A Montgomery County Circuit Court jury yesterday rejected the insanity defense of a convicted killer who, according to a pyschiatrist, had six alternate personalities, one of which was a demonic dog named Tufu.

The jury returned its verdict on the insanity plea after about two hours of deliberations in the trial of Michael D. Proctor, a former medical student. On Monday, in the first stage of the trial, the same jury found Proctor guilty of the April 17, 1989, slaying of an ex-girlfriend and the attempted murder of her boyfriend.

In the insanity phase, defense attorney Alan C. Drew sought to prove his client was not criminally responsible for the crimes because he suffered from a multiple personality disorder.

But the jury did not believe the claim. Juror Kip Shapiro of Silver Spring said the jury believed Proctor, 28, was a "troubled man," but the panel "was not satisfied" he had a multiple personality disorder.

Shapiro said an edited version of a videotape shown to the jury Tuesday to demonstrate the "demonic eyes" of Tufu had little bearing on the verdict.

Judge J. James McKenna set a March 7 sentencing for Proctor, who faces two life terms on the first-degree murder and attempted first-degree murder convictions. If the jury had accepted the insanity defense, Proctor would have been committed to a mental institution for treatment. He is being held without bond in the county jail.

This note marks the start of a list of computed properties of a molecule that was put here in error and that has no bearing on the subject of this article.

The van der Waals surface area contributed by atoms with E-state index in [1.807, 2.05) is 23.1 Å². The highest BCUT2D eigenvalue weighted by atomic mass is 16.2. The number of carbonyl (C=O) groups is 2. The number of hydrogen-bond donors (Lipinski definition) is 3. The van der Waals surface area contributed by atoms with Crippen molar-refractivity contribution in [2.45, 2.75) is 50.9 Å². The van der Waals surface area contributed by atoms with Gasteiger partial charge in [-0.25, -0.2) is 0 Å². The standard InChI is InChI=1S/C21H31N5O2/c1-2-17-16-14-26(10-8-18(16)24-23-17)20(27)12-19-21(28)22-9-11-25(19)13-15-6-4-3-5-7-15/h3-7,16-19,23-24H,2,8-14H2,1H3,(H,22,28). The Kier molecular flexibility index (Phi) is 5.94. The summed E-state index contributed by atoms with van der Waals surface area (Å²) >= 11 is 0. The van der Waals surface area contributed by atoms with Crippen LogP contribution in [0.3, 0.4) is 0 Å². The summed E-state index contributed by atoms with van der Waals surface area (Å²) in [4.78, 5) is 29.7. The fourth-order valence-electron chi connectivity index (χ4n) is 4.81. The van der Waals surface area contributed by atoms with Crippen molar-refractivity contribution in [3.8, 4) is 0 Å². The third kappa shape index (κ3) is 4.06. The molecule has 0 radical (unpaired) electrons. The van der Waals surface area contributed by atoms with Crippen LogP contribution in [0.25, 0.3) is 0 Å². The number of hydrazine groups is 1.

In an emotional closing statement yesterday, Drew asked the jury to seriously consider the multiple personality diagnosis of Bethesda psychiatrist Richard S. Epstein. "Do not allow yourself to be ridiculed into abandoning the defendant," Drew said. "There is this idea that this is made up. It's hokey. But it's not."

On Tuesday, Epstein testified he believed two of Proctor's alternate personalities -- Tufu, a Pekingese dog, and Clarence, a Satanic follower -- had committed the crimes. "Clarence and Tufu in concert fired the gun," Epstein said. "Tufu was the hatchet man for Clarence."

Proctor has never admitted guilt in the killing of Sandra Wright, 24, and the attempted murder of Johnny Dinkins, 27, who was shot three times in the head.

In closing statements, Prosecutor John McCarthy said Proctor was a "con man" who had feigned multiple personalities to escape punishment. McCarthy said Proctor had told a former cellmate of his plans and had read books and watched a television show on the subject.

McCarthy said rage and jealousy motivated Proctor to shoot his victims. "He was enraged about what was happening. That's not a mental illness. That's a human emotion."